About the Author
Neil Brodie is Director of Cultural Heritage Resource, Stanford University Archaeology Center
Tax-deductible property donations to US museums
Donations of tangible property made to museums that are classed as not-for-profit charitable organizations are tax-deductible. The donor is allowed for tax purposes to claim the fair market value of the donation as a deduction against income. If the value of a donation is said to be worth more than $5000, it must be confirmed by independent appraisal. If the appraised value is more than $20,000, it will be reviewed for accuracy by the Art Advisory Panel of the Internal Revenue Service (See P. Gerstenblith, 2004, ‘Museums as tax-exempt entities’, Art, Cultural Heritage, and the Law, Durham NC: Carolina Academic Press, 264-268).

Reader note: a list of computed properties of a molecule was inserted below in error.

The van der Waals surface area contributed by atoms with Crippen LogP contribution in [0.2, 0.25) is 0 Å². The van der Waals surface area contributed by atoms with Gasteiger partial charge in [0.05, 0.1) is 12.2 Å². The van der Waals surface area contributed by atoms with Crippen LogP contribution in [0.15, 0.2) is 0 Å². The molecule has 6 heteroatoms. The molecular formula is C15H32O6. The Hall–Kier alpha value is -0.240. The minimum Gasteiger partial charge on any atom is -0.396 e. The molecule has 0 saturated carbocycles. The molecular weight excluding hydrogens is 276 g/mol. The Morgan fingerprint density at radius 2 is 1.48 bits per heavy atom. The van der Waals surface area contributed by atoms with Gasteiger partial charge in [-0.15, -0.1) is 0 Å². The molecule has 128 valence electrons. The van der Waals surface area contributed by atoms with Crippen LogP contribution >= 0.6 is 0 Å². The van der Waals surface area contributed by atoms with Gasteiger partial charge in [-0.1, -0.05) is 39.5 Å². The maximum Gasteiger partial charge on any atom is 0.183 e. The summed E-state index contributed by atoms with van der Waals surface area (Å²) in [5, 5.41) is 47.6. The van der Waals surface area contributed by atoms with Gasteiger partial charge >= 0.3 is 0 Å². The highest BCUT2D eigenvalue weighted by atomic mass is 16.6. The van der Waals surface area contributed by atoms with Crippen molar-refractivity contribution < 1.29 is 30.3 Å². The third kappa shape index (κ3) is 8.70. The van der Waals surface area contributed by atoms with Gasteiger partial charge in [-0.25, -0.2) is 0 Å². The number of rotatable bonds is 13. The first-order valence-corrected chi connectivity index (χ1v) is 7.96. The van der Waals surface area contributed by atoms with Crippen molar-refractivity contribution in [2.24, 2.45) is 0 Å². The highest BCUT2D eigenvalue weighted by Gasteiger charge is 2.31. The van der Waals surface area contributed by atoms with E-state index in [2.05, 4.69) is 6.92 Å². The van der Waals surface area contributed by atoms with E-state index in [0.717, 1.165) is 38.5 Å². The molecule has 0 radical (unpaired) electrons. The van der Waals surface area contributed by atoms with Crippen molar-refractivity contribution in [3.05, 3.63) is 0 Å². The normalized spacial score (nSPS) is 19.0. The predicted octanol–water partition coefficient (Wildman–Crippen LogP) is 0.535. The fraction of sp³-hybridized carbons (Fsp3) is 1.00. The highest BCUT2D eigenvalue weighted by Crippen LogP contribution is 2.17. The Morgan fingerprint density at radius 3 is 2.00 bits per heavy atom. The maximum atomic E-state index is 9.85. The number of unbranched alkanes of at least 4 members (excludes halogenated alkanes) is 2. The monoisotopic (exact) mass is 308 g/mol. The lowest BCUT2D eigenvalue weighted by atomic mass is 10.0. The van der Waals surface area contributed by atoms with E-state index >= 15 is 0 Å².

Sometimes this system has been abused. From 1973 to 1984, Jiri Frel, the then curator of Greek and Roman art at the J.P. Getty Museum, accepted for the museum 6,453 objects said to be worth $14,441,228. Frel appraised many of the pieces himself at inflated values to encourage donors, often forging the signature of a major New York antiquities dealer. Frel was fired by the Getty in 1984 (See T. Hoving, 1996, False Impressions, London: Andre Deutsch, 286-289, 303, 306).